Ismat Chugtai has a rich a varied body of work and I've barely scratched the surface here. I could easily recommend another five stories that I love equally as well and perhaps in the future I will. For now, let me urge you to give her stories a try. 

Friday, November 16, 2012

Of Mice and Men by John Steinbeck

     I was quite sure I wanted to read something by Steinbeck for the Classics Challenge but for the longest time I couldn't decide between Of Mice and Men and The Grapes of Wrath. I went with Of Mice and Men because I read somewhere (probably Wikipedia) that it is one of the most frequently censored, banned and challenged books of all time. Apparently, it’s been challenged for obscenity, racial slurs and misrepresentation of the community. I wanted to see what all the fuss was about but frankly, I don’t see it. The language is positively mild by today’s standards and it’s plain to see that Steinbeck was not condoning racism.

     Set during the Great Depression, Of Mice and Men follows protagonists George and Lennie to a ranch in Soledad, California. George is small and clever; Lennie is strong but has the mind of a child. George is protective and very mindful of Lennie and the relationship between the two friends is really the backbone of this story. The two men share a dream of someday owning a piece of land where they could live and work as they please. When they both find employment at the ranch in Soledad, their dream suddenly, seems very attainable and within reach. However, as the title suggests, the best laid plans of mice and men go awry.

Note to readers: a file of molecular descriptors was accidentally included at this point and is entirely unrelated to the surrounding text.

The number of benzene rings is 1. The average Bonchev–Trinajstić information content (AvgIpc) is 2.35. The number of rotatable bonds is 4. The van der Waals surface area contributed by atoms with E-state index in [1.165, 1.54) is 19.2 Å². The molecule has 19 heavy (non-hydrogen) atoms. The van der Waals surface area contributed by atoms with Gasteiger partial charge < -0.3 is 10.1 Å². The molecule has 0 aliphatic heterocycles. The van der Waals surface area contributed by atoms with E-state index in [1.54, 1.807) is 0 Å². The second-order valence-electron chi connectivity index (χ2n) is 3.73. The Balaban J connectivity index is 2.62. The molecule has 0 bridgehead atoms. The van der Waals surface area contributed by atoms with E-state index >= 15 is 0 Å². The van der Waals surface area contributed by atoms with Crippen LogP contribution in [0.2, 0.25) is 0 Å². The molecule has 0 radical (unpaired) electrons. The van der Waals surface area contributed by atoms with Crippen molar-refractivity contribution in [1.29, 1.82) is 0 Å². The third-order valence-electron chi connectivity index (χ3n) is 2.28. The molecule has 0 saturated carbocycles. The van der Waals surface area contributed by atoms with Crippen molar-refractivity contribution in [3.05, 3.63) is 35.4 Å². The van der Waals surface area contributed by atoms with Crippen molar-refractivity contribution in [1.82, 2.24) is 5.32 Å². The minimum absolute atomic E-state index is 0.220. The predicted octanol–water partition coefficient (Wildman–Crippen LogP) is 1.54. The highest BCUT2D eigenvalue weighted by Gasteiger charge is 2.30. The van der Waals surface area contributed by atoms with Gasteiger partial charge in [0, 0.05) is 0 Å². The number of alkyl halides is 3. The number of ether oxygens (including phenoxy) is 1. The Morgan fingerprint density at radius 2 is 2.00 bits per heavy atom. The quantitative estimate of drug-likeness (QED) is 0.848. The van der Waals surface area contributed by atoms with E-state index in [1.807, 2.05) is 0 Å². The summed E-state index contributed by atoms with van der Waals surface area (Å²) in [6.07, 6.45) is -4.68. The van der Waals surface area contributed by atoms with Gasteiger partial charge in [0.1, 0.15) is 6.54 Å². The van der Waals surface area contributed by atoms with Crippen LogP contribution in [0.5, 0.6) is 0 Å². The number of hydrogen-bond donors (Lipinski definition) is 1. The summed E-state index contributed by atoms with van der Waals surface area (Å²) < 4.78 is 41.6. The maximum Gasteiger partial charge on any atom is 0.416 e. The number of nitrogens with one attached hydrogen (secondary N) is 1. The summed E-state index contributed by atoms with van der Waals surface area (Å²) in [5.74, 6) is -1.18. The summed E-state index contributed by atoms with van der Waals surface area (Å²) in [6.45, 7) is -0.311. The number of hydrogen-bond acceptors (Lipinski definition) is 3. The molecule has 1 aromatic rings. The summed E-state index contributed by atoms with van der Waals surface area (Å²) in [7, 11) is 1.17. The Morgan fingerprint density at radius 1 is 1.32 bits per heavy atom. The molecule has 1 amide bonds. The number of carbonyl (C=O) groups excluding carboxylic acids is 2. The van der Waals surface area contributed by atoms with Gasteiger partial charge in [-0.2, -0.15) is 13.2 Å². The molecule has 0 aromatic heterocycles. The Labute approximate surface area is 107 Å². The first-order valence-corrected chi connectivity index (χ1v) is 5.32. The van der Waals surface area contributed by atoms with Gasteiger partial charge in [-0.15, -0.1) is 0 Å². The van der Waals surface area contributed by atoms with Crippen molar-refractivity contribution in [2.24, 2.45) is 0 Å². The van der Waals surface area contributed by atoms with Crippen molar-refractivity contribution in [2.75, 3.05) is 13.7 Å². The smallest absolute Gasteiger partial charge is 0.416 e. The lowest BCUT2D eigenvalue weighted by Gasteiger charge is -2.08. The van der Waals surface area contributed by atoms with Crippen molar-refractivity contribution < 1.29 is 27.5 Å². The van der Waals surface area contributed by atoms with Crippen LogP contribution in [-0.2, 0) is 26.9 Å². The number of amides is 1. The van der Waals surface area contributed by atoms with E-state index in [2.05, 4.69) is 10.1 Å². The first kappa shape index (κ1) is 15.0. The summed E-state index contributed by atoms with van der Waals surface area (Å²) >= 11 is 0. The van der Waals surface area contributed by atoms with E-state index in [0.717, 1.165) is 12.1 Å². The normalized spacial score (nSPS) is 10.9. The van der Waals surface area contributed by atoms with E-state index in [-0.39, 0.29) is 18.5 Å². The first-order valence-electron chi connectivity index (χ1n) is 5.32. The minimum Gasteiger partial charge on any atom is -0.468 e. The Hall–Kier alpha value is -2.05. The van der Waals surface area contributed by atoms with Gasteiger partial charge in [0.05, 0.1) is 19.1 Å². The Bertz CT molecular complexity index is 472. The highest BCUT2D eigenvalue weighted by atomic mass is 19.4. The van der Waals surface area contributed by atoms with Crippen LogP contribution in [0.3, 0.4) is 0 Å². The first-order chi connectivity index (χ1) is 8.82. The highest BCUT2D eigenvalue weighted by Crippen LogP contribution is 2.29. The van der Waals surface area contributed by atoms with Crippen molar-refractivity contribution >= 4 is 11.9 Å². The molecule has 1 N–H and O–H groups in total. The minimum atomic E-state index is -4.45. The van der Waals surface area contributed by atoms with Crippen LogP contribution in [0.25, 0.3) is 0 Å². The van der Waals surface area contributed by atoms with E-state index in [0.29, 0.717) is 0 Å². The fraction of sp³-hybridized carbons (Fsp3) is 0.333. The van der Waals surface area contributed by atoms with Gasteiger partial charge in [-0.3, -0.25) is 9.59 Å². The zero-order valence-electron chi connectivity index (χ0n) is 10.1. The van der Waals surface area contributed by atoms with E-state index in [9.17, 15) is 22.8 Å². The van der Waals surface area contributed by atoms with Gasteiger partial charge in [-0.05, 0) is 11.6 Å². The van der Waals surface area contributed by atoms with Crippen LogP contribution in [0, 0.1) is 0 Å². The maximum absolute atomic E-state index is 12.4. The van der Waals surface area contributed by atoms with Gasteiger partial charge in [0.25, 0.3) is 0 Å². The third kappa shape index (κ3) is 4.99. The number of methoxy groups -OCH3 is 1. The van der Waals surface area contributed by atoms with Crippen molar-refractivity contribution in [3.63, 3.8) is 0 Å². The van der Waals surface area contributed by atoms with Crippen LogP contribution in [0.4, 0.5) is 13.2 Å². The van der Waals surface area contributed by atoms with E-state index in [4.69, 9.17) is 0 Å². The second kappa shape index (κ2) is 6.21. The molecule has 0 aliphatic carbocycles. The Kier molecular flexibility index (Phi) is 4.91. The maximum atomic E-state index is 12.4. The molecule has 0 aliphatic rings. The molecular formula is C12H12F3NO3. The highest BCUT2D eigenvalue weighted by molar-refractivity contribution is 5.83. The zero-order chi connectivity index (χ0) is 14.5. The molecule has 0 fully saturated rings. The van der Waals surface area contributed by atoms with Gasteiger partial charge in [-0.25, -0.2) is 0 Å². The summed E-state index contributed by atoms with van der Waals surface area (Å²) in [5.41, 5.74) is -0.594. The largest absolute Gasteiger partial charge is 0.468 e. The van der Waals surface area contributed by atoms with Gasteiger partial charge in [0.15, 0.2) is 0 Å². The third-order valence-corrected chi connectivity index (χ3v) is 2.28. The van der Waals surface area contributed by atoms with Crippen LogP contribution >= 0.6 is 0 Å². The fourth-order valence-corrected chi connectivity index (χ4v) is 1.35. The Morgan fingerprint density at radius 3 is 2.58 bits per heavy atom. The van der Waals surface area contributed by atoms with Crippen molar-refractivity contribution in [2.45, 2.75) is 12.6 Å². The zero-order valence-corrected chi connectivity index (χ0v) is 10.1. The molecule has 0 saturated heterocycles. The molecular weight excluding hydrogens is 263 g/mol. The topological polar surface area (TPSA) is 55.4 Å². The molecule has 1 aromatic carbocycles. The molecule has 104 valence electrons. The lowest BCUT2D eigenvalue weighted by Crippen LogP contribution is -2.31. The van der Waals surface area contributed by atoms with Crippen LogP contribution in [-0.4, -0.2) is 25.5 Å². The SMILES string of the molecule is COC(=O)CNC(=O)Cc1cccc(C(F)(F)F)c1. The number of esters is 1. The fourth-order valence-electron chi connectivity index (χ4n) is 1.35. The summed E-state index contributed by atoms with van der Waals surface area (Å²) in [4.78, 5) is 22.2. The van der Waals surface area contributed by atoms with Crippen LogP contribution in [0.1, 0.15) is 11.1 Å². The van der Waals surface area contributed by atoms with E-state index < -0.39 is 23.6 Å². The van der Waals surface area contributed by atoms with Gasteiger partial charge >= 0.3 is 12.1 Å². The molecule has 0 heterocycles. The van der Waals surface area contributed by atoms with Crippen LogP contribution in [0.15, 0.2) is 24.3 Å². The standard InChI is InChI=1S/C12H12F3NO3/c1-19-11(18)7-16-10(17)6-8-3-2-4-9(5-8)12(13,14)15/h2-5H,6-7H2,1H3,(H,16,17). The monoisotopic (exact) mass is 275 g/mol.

What struck me the most about the book was the characters. Every single one of them is very distinct and well drawn although the descriptions and back stories are kept to a minimum. There is a thread of loneliness that connects these men (and woman) but nobody including the author harps on it. The setting feels very stark and cheerless, emphasizing this loneliness.

     Having said all of that, I’ll be honest with you; this wasn't my favorite classic of this year. I can see why it is such a classic and there definitely is a lot to this book, but I just couldn't connect with it. Maybe it was the setting, maybe it was the plot, I grew a bit fatigued with it towards the end, which is crazy because it’s such a short book. Don’t let that dissuade you if you were planning to read this because, like I said, there is a lot to like here.  

Saturday, November 10, 2012

A Classics Challenge- November

Last month I read Of Mice and Men by John Steinbeck and hopefully I'll get down to doing a review of it soon. That leaves me with just one more book to go before I'm officially done with the challenge. My last classic for 2012 is going to be The House of Seven Gables by Nathaniel Hawthorne. Anyone read it? Nice?

Moving on to this months questions, here they are:
Of all the Classics you've read this year is there an author or movement that has become your new favorite? Which book did you enjoy the most? Or were baffled by? Who's the best character? The most exasperating? From reading other participants' posts which book do you plan to read and are most intrigued by?

My favorite classic of the year, hands down, is Mrs Dalloway by Virginia Woolf and Clarissa Dalloway is my favorite character.  Animal Farm was wonderful too BUT I just felt really strongly about Mrs Dalloway. I can't think of any character that exasperated me but I did feel that the character of Daddy-long-legs was not quite as enigmatic as he should have been. Karen's lovely post about Villette reminded me that this book has been on my to-read list for far too long. I definitely intend to get to it in 2013.